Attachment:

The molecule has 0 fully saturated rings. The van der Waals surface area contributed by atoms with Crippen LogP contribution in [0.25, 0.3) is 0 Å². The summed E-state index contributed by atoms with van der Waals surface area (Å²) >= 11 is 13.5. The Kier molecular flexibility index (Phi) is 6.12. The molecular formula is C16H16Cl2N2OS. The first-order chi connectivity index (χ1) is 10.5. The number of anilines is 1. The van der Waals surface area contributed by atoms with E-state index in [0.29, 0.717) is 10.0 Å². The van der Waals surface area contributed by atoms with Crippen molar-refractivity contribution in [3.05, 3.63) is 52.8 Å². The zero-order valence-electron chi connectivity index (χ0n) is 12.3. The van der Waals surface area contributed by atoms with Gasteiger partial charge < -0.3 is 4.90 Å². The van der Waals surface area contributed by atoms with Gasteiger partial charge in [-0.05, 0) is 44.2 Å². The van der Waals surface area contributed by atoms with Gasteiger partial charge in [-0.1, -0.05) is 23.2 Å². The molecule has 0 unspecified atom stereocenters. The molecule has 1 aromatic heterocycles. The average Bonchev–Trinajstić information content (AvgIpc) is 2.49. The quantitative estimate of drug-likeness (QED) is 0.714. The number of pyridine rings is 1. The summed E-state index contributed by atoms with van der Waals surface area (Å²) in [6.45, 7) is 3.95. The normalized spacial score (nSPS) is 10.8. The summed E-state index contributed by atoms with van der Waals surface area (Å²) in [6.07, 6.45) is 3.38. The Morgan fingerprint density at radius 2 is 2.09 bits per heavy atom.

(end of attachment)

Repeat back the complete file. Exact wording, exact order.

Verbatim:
The molecule has 0 fully saturated rings. The van der Waals surface area contributed by atoms with Crippen LogP contribution in [0.25, 0.3) is 0 Å². The summed E-state index contributed by atoms with van der Waals surface area (Å²) >= 11 is 13.5. The Kier molecular flexibility index (Phi) is 6.12. The molecular formula is C16H16Cl2N2OS. The first-order chi connectivity index (χ1) is 10.5. The number of anilines is 1. The van der Waals surface area contributed by atoms with E-state index in [0.29, 0.717) is 10.0 Å². The van der Waals surface area contributed by atoms with Crippen molar-refractivity contribution in [3.05, 3.63) is 52.8 Å². The zero-order valence-electron chi connectivity index (χ0n) is 12.3. The van der Waals surface area contributed by atoms with Gasteiger partial charge < -0.3 is 4.90 Å². The van der Waals surface area contributed by atoms with Gasteiger partial charge in [-0.05, 0) is 44.2 Å². The van der Waals surface area contributed by atoms with Gasteiger partial charge in [-0.1, -0.05) is 23.2 Å². The molecule has 0 unspecified atom stereocenters. The molecule has 1 aromatic heterocycles. The average Bonchev–Trinajstić information content (AvgIpc) is 2.49. The quantitative estimate of drug-likeness (QED) is 0.714. The number of pyridine rings is 1. The summed E-state index contributed by atoms with van der Waals surface area (Å²) in [6.45, 7) is 3.95. The normalized spacial score (nSPS) is 10.8. The summed E-state index contributed by atoms with van der Waals surface area (Å²) in [6.07, 6.45) is 3.38. The Morgan fingerprint density at radius 2 is 2.09 bits per heavy atom.